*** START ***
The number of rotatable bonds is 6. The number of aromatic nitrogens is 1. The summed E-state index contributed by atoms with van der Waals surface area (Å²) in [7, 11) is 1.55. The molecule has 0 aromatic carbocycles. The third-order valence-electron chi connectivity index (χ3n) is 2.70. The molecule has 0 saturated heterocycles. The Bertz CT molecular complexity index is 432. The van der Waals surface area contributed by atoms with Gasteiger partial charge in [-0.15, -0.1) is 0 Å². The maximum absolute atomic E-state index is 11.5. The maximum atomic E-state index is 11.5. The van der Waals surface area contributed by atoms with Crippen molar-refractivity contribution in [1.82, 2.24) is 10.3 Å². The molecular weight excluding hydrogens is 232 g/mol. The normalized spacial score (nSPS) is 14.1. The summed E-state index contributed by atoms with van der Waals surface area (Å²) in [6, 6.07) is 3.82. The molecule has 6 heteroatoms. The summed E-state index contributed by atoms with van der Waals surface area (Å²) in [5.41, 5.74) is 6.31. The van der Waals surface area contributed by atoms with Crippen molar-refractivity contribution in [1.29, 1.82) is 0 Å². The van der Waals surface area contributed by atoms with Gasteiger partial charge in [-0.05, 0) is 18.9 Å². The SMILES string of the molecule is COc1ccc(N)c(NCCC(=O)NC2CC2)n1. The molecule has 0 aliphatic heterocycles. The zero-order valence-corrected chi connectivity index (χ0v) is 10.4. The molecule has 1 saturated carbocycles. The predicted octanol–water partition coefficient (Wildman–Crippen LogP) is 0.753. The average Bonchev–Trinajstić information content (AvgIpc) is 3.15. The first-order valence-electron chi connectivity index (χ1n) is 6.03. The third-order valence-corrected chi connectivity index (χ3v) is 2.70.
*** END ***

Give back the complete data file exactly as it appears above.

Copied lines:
The number of rotatable bonds is 6. The number of aromatic nitrogens is 1. The summed E-state index contributed by atoms with van der Waals surface area (Å²) in [7, 11) is 1.55. The molecule has 0 aromatic carbocycles. The third-order valence-electron chi connectivity index (χ3n) is 2.70. The molecule has 0 saturated heterocycles. The Bertz CT molecular complexity index is 432. The van der Waals surface area contributed by atoms with Gasteiger partial charge in [-0.15, -0.1) is 0 Å². The maximum absolute atomic E-state index is 11.5. The maximum atomic E-state index is 11.5. The van der Waals surface area contributed by atoms with Crippen molar-refractivity contribution in [1.82, 2.24) is 10.3 Å². The molecular weight excluding hydrogens is 232 g/mol. The normalized spacial score (nSPS) is 14.1. The summed E-state index contributed by atoms with van der Waals surface area (Å²) in [6, 6.07) is 3.82. The molecule has 6 heteroatoms. The summed E-state index contributed by atoms with van der Waals surface area (Å²) in [5.41, 5.74) is 6.31. The van der Waals surface area contributed by atoms with Crippen molar-refractivity contribution in [1.29, 1.82) is 0 Å². The van der Waals surface area contributed by atoms with Gasteiger partial charge in [-0.05, 0) is 18.9 Å². The SMILES string of the molecule is COc1ccc(N)c(NCCC(=O)NC2CC2)n1. The molecule has 0 aliphatic heterocycles. The zero-order valence-corrected chi connectivity index (χ0v) is 10.4. The molecule has 1 saturated carbocycles. The predicted octanol–water partition coefficient (Wildman–Crippen LogP) is 0.753. The average Bonchev–Trinajstić information content (AvgIpc) is 3.15. The first-order valence-electron chi connectivity index (χ1n) is 6.03. The third-order valence-corrected chi connectivity index (χ3v) is 2.70.